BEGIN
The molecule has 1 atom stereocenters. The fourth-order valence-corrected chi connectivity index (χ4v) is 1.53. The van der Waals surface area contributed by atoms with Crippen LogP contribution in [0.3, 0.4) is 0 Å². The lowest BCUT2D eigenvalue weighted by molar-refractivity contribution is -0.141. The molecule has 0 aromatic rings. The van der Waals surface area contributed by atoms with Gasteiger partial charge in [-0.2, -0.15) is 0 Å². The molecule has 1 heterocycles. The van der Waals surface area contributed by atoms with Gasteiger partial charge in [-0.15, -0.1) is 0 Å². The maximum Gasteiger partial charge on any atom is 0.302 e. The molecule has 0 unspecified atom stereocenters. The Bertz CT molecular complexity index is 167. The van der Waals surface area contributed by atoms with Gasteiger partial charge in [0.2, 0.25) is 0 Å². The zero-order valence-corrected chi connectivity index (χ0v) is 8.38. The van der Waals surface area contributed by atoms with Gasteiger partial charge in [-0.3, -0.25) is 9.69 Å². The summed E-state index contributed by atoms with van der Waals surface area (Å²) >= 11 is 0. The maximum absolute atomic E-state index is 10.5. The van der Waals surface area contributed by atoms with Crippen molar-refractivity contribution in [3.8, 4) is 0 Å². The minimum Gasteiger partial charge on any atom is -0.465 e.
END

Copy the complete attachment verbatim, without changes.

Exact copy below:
The molecule has 1 atom stereocenters. The fourth-order valence-corrected chi connectivity index (χ4v) is 1.53. The van der Waals surface area contributed by atoms with Crippen LogP contribution in [0.3, 0.4) is 0 Å². The lowest BCUT2D eigenvalue weighted by molar-refractivity contribution is -0.141. The molecule has 0 aromatic rings. The van der Waals surface area contributed by atoms with Gasteiger partial charge in [-0.2, -0.15) is 0 Å². The molecule has 1 heterocycles. The van der Waals surface area contributed by atoms with Gasteiger partial charge in [-0.15, -0.1) is 0 Å². The maximum Gasteiger partial charge on any atom is 0.302 e. The molecule has 0 unspecified atom stereocenters. The Bertz CT molecular complexity index is 167. The van der Waals surface area contributed by atoms with Gasteiger partial charge in [0.2, 0.25) is 0 Å². The zero-order valence-corrected chi connectivity index (χ0v) is 8.38. The van der Waals surface area contributed by atoms with Gasteiger partial charge in [-0.3, -0.25) is 9.69 Å². The summed E-state index contributed by atoms with van der Waals surface area (Å²) >= 11 is 0. The maximum absolute atomic E-state index is 10.5. The van der Waals surface area contributed by atoms with Crippen molar-refractivity contribution in [3.8, 4) is 0 Å². The minimum Gasteiger partial charge on any atom is -0.465 e.